Race Preview: Folds of Honor QuikTrip 500

With the end of the west-coast swing, teams are now heading back to the southeast where they’ll take on Atlanta Motor Speedway in Georgia.

Atlanta Motor Speedway hosted its first NASCAR Cup Series in 1960 after being constructed as a 1.5-mile oval similar to Homestead-Miami Speedway. “Fireball” Roberts the first race in a Pontiac, and from then on, Atlanta hosted two-to-three Cup Series races every year through 2010. 2021 will mark the first time in 11 years that Atlanta hosts two Cup Series races.

After the track was acquired by Speedway Motorsports Incorporated (SMI), the track underwent a huge overhaul, starting with the grandstands. The overhaul was completed in 1997 with a reconfiguration of what was the backstretch, which had a double dogleg added and now became the front of the track with the start/finish line. The new, slightly larger 1.54-mile configuration continued to produce great action into the 2000s when the track became one of NASCAR’s fastest. 

The reconfiguration also marked the last time the racing surface was repaved. After its age of speed, which lasted into the early 2010s, the track surface began to wear fast. Now, the track is notorious for having a slick and abrasive surface that produces low grip levels on long runs and chews up tires in a fashion similar to Homestead-Miami Speedway and Darlington Raceway. The track was supposed to undergo a repave after its 2017 race weekend, but after fans and drivers raved about the great racing that the aged surface was producing, the repave was pushed off until after the 2018 race weekend. That repave has still not happened.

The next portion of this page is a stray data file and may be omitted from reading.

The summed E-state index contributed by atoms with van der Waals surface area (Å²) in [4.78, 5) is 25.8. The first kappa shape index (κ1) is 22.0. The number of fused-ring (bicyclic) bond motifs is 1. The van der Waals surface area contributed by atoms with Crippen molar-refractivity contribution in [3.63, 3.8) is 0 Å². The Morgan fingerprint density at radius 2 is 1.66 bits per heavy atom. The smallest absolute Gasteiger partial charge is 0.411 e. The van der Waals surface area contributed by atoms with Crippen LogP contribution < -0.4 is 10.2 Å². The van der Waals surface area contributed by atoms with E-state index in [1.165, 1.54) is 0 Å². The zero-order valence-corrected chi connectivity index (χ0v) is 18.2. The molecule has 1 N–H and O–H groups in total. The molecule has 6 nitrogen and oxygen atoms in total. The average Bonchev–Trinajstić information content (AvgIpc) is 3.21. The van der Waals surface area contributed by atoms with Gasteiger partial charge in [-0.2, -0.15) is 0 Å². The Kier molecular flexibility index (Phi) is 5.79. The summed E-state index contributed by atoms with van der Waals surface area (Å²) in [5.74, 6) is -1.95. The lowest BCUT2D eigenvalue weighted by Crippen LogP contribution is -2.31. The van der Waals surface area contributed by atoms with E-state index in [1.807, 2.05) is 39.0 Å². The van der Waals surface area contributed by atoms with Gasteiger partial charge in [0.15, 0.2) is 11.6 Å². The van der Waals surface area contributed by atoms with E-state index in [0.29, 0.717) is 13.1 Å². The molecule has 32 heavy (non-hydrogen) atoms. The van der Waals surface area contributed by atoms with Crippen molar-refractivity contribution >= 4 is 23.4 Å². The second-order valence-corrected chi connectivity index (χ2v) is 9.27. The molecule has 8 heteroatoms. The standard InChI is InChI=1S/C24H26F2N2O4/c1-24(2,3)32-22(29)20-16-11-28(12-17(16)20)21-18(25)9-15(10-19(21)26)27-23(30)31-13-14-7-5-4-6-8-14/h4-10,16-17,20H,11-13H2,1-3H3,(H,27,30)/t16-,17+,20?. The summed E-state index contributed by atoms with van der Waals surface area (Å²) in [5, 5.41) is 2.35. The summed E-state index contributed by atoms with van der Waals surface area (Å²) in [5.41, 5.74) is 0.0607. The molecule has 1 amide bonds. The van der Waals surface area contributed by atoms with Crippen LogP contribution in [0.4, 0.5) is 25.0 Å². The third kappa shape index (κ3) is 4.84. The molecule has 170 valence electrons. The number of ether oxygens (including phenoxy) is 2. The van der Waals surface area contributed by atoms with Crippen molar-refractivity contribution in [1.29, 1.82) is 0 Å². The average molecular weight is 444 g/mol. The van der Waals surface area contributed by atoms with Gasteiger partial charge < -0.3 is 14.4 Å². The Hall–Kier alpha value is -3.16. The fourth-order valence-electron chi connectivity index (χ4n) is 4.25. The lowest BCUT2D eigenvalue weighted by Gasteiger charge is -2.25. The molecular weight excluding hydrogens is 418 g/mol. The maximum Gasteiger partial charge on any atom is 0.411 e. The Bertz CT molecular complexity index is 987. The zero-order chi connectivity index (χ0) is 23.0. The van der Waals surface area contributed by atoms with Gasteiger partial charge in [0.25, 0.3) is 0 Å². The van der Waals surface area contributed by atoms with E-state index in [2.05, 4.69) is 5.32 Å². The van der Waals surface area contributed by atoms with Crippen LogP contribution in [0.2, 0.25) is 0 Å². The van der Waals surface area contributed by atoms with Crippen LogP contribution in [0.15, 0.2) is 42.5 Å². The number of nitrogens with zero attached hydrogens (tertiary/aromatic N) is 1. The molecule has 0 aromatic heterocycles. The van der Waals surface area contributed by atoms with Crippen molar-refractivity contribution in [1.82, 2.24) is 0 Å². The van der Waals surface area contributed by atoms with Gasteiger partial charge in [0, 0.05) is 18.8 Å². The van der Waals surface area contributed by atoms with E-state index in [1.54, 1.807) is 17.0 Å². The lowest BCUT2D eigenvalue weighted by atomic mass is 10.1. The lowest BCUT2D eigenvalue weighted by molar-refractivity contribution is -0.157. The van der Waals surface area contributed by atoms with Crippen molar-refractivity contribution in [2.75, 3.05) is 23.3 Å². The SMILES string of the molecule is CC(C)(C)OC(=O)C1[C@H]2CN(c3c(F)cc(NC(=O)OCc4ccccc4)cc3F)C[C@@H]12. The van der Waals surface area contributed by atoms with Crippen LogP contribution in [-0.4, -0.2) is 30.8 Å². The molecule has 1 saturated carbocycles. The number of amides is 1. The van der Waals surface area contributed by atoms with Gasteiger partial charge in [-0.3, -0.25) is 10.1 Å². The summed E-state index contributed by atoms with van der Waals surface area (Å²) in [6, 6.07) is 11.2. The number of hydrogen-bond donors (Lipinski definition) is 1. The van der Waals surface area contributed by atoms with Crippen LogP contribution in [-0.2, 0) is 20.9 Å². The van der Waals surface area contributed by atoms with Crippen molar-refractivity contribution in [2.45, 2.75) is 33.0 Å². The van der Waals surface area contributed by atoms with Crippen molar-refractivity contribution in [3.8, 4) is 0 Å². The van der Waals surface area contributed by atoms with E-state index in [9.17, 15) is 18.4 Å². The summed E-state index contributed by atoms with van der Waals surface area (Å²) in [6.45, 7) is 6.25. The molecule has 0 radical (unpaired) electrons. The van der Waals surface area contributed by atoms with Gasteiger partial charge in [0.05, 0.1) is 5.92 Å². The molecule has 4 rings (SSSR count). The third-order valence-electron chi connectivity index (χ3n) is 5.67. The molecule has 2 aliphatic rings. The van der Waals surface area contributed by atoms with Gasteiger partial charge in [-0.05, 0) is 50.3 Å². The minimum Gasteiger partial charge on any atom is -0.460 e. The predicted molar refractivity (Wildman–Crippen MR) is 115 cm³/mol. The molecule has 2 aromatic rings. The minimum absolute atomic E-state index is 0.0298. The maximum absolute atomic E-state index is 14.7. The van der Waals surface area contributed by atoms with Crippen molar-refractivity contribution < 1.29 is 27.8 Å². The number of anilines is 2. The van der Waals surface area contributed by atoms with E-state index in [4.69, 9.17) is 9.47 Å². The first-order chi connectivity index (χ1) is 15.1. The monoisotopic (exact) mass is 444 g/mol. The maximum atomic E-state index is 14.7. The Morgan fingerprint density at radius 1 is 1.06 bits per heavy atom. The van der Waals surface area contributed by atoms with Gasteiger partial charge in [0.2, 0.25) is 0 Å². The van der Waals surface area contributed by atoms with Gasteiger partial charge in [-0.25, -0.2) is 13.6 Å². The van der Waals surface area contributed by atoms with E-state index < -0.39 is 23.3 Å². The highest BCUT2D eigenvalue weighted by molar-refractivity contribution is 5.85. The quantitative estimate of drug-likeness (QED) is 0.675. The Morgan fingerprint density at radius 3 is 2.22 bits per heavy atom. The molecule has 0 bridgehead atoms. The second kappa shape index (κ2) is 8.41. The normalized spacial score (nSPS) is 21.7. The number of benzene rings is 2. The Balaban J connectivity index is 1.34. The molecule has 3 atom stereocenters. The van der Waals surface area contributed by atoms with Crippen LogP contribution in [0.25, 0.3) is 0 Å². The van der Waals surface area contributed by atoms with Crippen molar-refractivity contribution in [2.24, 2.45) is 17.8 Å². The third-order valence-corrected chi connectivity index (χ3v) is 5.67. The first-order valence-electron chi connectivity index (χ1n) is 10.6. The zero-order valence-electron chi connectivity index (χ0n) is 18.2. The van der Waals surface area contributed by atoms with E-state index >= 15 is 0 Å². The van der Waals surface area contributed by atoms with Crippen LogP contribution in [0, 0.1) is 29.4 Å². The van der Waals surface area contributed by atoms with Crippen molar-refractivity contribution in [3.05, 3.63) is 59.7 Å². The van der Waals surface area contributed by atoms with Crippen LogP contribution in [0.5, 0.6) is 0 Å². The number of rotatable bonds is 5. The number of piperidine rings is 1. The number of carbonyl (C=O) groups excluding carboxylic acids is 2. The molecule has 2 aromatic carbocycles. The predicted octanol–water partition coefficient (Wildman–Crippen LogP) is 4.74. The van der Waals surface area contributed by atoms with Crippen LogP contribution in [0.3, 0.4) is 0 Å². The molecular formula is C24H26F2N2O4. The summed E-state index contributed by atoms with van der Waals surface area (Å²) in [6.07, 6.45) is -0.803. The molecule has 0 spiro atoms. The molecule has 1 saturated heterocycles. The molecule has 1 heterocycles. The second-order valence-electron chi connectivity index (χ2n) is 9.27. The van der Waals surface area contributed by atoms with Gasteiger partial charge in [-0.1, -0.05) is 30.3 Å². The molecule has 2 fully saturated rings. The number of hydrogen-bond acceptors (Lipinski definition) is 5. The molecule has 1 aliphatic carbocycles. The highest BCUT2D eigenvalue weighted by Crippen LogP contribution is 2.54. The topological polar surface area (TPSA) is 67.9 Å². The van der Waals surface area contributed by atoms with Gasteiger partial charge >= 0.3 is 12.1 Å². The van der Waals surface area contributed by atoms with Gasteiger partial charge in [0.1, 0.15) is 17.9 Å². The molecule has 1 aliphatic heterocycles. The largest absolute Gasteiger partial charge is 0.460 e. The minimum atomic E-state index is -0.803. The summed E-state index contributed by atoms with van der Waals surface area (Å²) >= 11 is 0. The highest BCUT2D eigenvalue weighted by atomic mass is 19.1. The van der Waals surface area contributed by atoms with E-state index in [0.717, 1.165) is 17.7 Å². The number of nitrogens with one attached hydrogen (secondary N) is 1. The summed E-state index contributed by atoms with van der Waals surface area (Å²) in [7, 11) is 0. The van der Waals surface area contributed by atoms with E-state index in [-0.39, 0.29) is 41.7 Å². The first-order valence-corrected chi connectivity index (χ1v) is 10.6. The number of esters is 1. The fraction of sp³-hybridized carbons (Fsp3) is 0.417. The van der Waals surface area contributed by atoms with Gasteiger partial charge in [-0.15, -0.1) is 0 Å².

The site which hosted the Cup Series championship from 1987 until 2001 is currently preparing for another massive overhaul which could define the next generation of racetracks and even for sports and entertainment complexes. In October 2019, the speedway unveiled a plan to completely transform the area around the racetrack and possibly the track itself. The proposed complex is slated to have it all: a 700-room hotel, a casino, a convention center, timeshare apartments, an outlet mall, multiple dining options, a nightclub, a cinema, an amusement park and more, but it’s unclear how ongoing the COVID-19 pandemic may affect these plans.

One rendering of the new Atlanta Motor Speedway complex shows the speedway as an oval like it was originally built in the 1960s.
Photo credit: Atlanta Motor Speedway
Another rendering of the speedway complex shows the track in its current quad-oval form as well as a list of the dining, entertainment and resorts that are planned.
Photo credit: Atlanta Motor Speedway

This weekend, just like at Miami, tire strategy will be of utmost importance for drivers to conquer the first 500-mile race of the season after the Daytona 500. More than likely, even short runs of just a few laps will bring a majority of drivers down pit road for new Goodyear tires.


Graphic by Joe Passero

Track: Atlanta Motor Speedway — Hampton, Georgia

Track Length: 1.54 miles

Race Length: 325 laps/500.5 miles

Pit Road Speed Limit: 45 mph

Defending Winner: Kevin Harvick

Package: 550 horsepower, high downforce

First Race: 1960

First Winner: “Fireball” Roberts

Most Wins: Dale Earnhardt, 9 wins (1980, 1984, 1986, 1988, 1989, 1990, 1995, 1996, 2000)

Stage 1: 105 laps (ends on lap 105) 

Stage 2: 105 laps (ends on lap 210)

Final Stage: 115 laps (ends on lap 325)


Brad Keselowski